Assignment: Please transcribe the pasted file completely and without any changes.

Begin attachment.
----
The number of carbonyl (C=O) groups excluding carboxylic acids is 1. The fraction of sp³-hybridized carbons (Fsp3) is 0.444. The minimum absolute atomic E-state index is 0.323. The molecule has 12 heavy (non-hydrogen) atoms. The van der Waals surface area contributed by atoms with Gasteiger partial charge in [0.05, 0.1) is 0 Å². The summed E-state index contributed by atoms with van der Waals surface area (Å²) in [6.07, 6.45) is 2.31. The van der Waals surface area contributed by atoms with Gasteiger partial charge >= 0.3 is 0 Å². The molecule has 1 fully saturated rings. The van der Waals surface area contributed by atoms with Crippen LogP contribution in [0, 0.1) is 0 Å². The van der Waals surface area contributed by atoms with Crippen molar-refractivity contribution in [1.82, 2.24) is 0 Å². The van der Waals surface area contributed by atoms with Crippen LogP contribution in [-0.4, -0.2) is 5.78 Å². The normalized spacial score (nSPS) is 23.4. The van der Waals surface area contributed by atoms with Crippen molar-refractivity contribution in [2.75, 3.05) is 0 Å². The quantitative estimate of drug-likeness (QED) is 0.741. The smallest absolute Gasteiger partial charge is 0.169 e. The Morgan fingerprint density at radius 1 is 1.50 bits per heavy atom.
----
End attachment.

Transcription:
The number of carbonyl (C=O) groups excluding carboxylic acids is 1. The fraction of sp³-hybridized carbons (Fsp3) is 0.444. The minimum absolute atomic E-state index is 0.323. The molecule has 12 heavy (non-hydrogen) atoms. The van der Waals surface area contributed by atoms with Gasteiger partial charge in [0.05, 0.1) is 0 Å². The summed E-state index contributed by atoms with van der Waals surface area (Å²) in [6.07, 6.45) is 2.31. The van der Waals surface area contributed by atoms with Gasteiger partial charge >= 0.3 is 0 Å². The molecule has 1 fully saturated rings. The van der Waals surface area contributed by atoms with Crippen LogP contribution in [0, 0.1) is 0 Å². The van der Waals surface area contributed by atoms with Crippen molar-refractivity contribution in [1.82, 2.24) is 0 Å². The van der Waals surface area contributed by atoms with Crippen LogP contribution in [-0.4, -0.2) is 5.78 Å². The normalized spacial score (nSPS) is 23.4. The van der Waals surface area contributed by atoms with Crippen molar-refractivity contribution in [2.75, 3.05) is 0 Å². The quantitative estimate of drug-likeness (QED) is 0.741. The smallest absolute Gasteiger partial charge is 0.169 e. The Morgan fingerprint density at radius 1 is 1.50 bits per heavy atom.